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Young adult book reviews for ages 12 and up - middle school and high school students

*The Living* by Matt de la Pena- young adult book review
Also by Matt de la Pena:

We Were Here

Ball Don't Lie
The Living
by Matt de la Pena
Grades 9-12+ 320 pages Delacorte November 2013 Hardcover    

Why I hadn’t discovered this absolute gem of a book before vexes me. I read voraciously and rarely come across a book that just wows me, blows me away from start to finish, and makes me salivate for the sequel (and thank God there is one!). Matt de la Pena’s The Living was devoured in two nights, and only because I wanted to make this absolutely stunning novel last as long as I could. I don’t have a lot of willpower when it comes to great storytelling!

From the start, we are drawn into the world of young cruise ship employee Shy and the girl he dreams of, Carmen, along with a ship full of great characters—most of them wealthy and rather condescending to Shy and the crew. All are out for a great time on the high seas, until news hits of a massive series of earthquakes that have struck California and the West Coast.

But another disaster turns this into a powerful and gut-wrenching tale of survival as gargantuan tidal waves render the cruise ship destroyed. Shy faces impending death from all angles. Weaved into this disaster story is another storyline involving the emergence of a bizarre new disease that has ravaged Shy’s loved ones and now threatens to ravage the entire West Coast after the quakes have already taken so many lives.

Shy is left to struggle for his own life and the lives of the few people left from the initial tidal waves, all the while wondering if his family is alive back in San Diego. He also has to deal with the growing conspiracy involving the strange new disease his own grandmother died from, and which links Shy directly with powerful and secretive scientists who want him dead. Shy must fight the elements in a battered raft on the empty ocean, including sharks, no food, dwindling water and no land in sight. Without hope, can he even hope to go on?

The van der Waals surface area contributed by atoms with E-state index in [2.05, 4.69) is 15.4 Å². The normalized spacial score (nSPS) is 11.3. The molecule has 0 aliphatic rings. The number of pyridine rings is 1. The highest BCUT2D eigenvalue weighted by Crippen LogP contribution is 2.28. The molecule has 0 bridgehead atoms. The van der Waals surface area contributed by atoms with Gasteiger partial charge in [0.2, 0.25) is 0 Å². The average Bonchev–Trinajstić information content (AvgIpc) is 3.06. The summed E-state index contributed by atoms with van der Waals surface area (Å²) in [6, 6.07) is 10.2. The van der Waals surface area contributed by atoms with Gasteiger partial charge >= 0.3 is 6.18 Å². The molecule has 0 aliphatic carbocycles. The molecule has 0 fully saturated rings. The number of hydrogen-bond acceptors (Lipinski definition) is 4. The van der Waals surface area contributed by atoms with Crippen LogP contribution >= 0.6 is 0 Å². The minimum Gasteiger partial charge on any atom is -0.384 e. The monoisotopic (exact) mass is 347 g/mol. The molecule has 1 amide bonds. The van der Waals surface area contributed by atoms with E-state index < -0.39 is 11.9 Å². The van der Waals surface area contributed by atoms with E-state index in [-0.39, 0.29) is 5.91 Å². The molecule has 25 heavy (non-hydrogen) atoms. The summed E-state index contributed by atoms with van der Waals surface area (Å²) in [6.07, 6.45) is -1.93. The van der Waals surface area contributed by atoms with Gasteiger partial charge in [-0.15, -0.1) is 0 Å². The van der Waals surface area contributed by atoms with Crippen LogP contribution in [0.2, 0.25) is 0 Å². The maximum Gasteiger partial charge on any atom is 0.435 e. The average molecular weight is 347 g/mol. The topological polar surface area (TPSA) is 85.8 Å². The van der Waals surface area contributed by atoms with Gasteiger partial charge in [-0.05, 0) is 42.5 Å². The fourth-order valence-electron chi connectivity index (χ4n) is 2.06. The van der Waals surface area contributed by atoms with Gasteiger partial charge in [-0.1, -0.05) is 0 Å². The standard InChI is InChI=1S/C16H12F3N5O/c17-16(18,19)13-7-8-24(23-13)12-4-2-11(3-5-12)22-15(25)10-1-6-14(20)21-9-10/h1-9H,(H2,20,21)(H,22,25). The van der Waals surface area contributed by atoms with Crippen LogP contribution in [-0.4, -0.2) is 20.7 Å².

I cannot do this story justice, because the author, who has written a number of novels in the YA/Adult genre, manages to interweave the suspenseful storylines in a way that never feels jumpy. When the storylines converge on an island that Shy first thinks is salvation/paradise, the reader is about ready to jump out of his/her skin (as I was) from the buildup of tension, intrigue, romance, mystery and breathless survival attempts by a young man who becomes a heroic everyman.

This book holds massive appeal for both males and females, and forget the YA tag. I am way older than that and enjoyed it immensely. There is adventure, action, romance, mystery, and sheer intense thrills on every page, so much so that when you reach the end, you actually fight to catch your breath. Finding out that a sequel is releasing in the fall of 2014 leaves you breathless all over again.

Just heed my warning. You won’t be able to stop reading once you start The Living. It is relentless entertainment with characters who will haunt you long after their ship has sailed.
Young adult book reviews for ages 12 and up - middle school and high school students

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  Marie D. Jones/2014 for curled up with a good kid's book  

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